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What are the facts and philosophical points of contention in Platonic, Aristotelian and Christian worldviews? What do you think, as a philosopher about these things?

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Knowledge & Reality What are the facts and philosophical points of contention in Platonic, Aristotelian and Christian worldviews? What do you think, as a philosopher about these things? I propose in this essay to examine the certain concepts of Metaphysics and propositions of the philosophical mind from Platonism, Aristotelianism, and Christian worldviews. There are also a certain degree of contention between each segment of views to which will also be addressed accordingly. Before we turn to the more specific task, however, we must first sketch the general framework of ideas in terms of where philosophy approaches these contentions. The term Metaphysics (Grk. Meta: "after") is the speculations of what questions arise about the meaning of the universe. Questions such as "what is real?" or "what kinds of things exist?" It is the science of being and is concerned with what lies beyond the physical realm we already know. Immersing further into metaphysics we begin to concern ourselves with the dualistic nature of the universe or the hylomorphic conception of the world. This means the difference between matter and form. The dualistic nature of the universe refers to both reality (matter/physical) and form (spiritual). Matter can consist of that which is tangible such as a table made of wood. An example of the Form or spiritual can be considered the mind; it is something we cannot touch and is intangible. The Materialist such would say that only physical things exist, the Idealists consider only Spiritual entities as real, and the dualist believes that both are real. ...read more.


Rather is was already in the material around us (another way to say it is that the potential for forms is in the material), and just had to be discovered, therefore our thoughts as humans are motivated by the materials around us. This is why when we are born; our wealth or ideas are already around us we simply haven't been exposed to them as long as someone who was 25 years of age. So matter becomes the "real" material cause for potentiality in this world. Aristotle also proposed another idea that motions or changes in objects occur because they are trying to reach a perfect goal. This was his "teleological" thought process. A seed grows into a plant, or a larva grows into a butterfly. A pattern exists in all these examples that tells us there is a goal to matter. So Aristotle also contended that matter has the potential to reach an end goal. That end goal is relative only to its species. Yet Aristotle also explained that matter and object had an ultimate goal to become its pure form. This pure form is a state without matter. He came up with this idea from looking at the world around us. The planets and stars only change positions as far as he could tell they never changed form. On the earth however, we are always far more removed from becoming devoid of matter. However humans can come to a pure form only by searching for it. ...read more.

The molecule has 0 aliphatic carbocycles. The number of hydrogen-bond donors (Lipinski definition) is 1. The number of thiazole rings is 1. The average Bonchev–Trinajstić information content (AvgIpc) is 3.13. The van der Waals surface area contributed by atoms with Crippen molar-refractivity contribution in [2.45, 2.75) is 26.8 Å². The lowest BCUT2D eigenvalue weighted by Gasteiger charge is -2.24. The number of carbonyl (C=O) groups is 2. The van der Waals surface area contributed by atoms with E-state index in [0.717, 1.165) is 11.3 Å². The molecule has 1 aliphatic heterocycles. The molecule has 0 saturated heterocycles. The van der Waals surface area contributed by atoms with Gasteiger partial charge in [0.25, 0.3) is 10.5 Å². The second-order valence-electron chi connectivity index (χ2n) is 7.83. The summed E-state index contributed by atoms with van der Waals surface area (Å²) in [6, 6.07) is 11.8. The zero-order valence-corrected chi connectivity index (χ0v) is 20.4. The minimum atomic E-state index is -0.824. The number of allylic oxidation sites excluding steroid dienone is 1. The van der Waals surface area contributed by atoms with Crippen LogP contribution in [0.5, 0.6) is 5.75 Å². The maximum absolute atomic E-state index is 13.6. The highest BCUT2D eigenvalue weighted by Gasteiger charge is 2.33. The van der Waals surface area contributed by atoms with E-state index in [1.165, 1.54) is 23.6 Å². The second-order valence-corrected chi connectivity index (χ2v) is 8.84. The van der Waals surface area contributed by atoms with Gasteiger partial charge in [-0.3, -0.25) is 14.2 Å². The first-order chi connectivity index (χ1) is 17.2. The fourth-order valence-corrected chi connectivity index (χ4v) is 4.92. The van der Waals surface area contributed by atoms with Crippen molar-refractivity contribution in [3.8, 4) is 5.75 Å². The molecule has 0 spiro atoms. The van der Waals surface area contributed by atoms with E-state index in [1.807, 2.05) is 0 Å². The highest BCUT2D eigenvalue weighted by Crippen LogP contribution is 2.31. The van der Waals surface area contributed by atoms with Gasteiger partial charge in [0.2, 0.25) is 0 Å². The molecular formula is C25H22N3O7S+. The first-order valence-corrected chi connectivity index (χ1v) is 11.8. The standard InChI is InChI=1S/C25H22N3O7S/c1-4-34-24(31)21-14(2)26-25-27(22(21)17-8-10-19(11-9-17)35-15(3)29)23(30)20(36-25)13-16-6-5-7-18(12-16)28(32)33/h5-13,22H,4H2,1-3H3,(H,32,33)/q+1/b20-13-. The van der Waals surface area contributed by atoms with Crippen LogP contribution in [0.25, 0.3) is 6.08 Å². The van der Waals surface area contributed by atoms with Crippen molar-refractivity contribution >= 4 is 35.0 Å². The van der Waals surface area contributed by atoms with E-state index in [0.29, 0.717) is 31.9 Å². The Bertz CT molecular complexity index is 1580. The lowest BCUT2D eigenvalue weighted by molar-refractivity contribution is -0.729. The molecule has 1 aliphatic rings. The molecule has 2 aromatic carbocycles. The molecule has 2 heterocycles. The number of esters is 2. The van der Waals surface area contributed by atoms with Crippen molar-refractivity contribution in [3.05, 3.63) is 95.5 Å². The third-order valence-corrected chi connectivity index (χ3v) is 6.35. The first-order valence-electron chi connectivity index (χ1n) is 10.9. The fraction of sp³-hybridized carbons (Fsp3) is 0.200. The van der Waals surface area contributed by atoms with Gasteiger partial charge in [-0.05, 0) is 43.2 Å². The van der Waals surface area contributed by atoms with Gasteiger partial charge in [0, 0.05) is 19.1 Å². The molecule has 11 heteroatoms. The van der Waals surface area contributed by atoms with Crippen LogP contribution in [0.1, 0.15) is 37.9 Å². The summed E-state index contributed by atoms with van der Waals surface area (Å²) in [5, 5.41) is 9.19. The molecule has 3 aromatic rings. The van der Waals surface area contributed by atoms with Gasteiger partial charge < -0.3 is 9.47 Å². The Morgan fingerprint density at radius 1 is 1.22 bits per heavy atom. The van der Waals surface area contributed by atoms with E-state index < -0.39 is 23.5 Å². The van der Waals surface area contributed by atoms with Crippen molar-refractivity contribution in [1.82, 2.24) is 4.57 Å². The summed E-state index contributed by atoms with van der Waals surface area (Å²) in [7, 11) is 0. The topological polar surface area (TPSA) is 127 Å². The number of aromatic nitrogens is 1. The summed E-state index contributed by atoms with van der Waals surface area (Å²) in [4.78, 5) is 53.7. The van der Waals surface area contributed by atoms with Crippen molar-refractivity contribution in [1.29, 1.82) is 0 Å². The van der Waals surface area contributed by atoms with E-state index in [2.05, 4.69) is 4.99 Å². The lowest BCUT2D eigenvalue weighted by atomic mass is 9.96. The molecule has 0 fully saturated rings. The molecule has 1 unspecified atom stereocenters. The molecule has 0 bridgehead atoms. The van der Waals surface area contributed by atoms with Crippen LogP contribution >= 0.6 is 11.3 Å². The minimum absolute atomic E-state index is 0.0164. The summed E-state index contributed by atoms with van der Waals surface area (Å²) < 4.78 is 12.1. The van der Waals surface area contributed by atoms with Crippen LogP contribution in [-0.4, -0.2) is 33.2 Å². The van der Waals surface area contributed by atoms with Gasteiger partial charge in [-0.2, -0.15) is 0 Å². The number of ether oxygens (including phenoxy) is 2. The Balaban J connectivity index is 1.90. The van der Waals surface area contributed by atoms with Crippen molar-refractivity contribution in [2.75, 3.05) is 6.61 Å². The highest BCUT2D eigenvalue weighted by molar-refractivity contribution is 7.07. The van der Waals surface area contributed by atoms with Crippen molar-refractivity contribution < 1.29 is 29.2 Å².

Some Christian religions such as Roman Catholic theology by way of Thomas Aquinas embrace these theories in combination with their own, and modern Western thought still teaches them. Aristotle is recognized by religions for providing a cause for man to see God through nature (the form is inherent in the matter). My opinion as a philosopher of concerning these ideas of contention is cautious. Platonic reasoning did not persuade me that ideas are only that which is real and the one true goal. He does give cause for why the spiritual world is real yet he does provides the mechanism of destruction as the difference between the two realms, and does not recognize a creator. His teaching is limited and left with many unanswered questions, like, "What created forms? Or how do you know they exist through your own mind? Is the fact that you think real or material and if it is real then how do you know?" Aristotle impressed me with his views of the nature of things. In some places he does provide a corollary to Christianity, his theory of an unmoved mover was close to representing an actual God that directs the affairs of the earth. The way that Christians use Aristotelianism to give reason for Christianity if understood and explained carefully can be used properly as a case for Christ. Upon my own standpoint as a Christian it has saddened me often more than once how they have come ever so close to knowing there is a divine creator, and yet have strayed so far upon getting there. ...read more.

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